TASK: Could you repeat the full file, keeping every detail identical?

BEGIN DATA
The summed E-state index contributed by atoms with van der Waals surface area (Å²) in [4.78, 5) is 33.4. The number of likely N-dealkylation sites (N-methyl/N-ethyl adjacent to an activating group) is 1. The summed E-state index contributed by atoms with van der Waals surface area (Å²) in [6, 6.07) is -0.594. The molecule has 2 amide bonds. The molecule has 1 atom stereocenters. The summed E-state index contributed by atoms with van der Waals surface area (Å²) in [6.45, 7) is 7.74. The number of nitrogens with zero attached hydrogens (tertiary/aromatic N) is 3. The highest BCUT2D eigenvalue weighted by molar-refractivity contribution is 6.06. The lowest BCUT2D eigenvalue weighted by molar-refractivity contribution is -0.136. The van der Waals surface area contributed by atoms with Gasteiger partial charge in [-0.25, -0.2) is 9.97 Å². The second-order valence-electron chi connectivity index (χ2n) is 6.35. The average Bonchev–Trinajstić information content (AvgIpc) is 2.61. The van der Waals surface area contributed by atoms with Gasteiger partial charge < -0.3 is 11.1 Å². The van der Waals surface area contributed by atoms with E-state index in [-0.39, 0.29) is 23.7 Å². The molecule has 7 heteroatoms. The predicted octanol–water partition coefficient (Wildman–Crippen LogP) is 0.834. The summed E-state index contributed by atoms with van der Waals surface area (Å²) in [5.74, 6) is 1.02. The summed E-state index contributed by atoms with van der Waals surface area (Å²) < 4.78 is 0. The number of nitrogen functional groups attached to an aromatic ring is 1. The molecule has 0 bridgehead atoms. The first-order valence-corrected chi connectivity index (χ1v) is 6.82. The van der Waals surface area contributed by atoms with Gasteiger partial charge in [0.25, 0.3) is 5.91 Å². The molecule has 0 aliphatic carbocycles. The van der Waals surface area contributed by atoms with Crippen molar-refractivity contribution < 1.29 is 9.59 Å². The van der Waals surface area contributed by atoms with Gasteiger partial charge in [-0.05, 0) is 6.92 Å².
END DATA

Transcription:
The summed E-state index contributed by atoms with van der Waals surface area (Å²) in [4.78, 5) is 33.4. The number of likely N-dealkylation sites (N-methyl/N-ethyl adjacent to an activating group) is 1. The summed E-state index contributed by atoms with van der Waals surface area (Å²) in [6, 6.07) is -0.594. The molecule has 2 amide bonds. The molecule has 1 atom stereocenters. The summed E-state index contributed by atoms with van der Waals surface area (Å²) in [6.45, 7) is 7.74. The number of nitrogens with zero attached hydrogens (tertiary/aromatic N) is 3. The highest BCUT2D eigenvalue weighted by molar-refractivity contribution is 6.06. The lowest BCUT2D eigenvalue weighted by molar-refractivity contribution is -0.136. The van der Waals surface area contributed by atoms with Gasteiger partial charge in [-0.25, -0.2) is 9.97 Å². The second-order valence-electron chi connectivity index (χ2n) is 6.35. The average Bonchev–Trinajstić information content (AvgIpc) is 2.61. The van der Waals surface area contributed by atoms with Gasteiger partial charge < -0.3 is 11.1 Å². The van der Waals surface area contributed by atoms with E-state index in [-0.39, 0.29) is 23.7 Å². The molecule has 7 heteroatoms. The predicted octanol–water partition coefficient (Wildman–Crippen LogP) is 0.834. The summed E-state index contributed by atoms with van der Waals surface area (Å²) in [5.74, 6) is 1.02. The summed E-state index contributed by atoms with van der Waals surface area (Å²) < 4.78 is 0. The number of nitrogen functional groups attached to an aromatic ring is 1. The molecule has 0 bridgehead atoms. The first-order valence-corrected chi connectivity index (χ1v) is 6.82. The van der Waals surface area contributed by atoms with Gasteiger partial charge in [0.25, 0.3) is 5.91 Å². The molecule has 0 aliphatic carbocycles. The van der Waals surface area contributed by atoms with Crippen molar-refractivity contribution < 1.29 is 9.59 Å². The van der Waals surface area contributed by atoms with Gasteiger partial charge in [-0.05, 0) is 6.92 Å².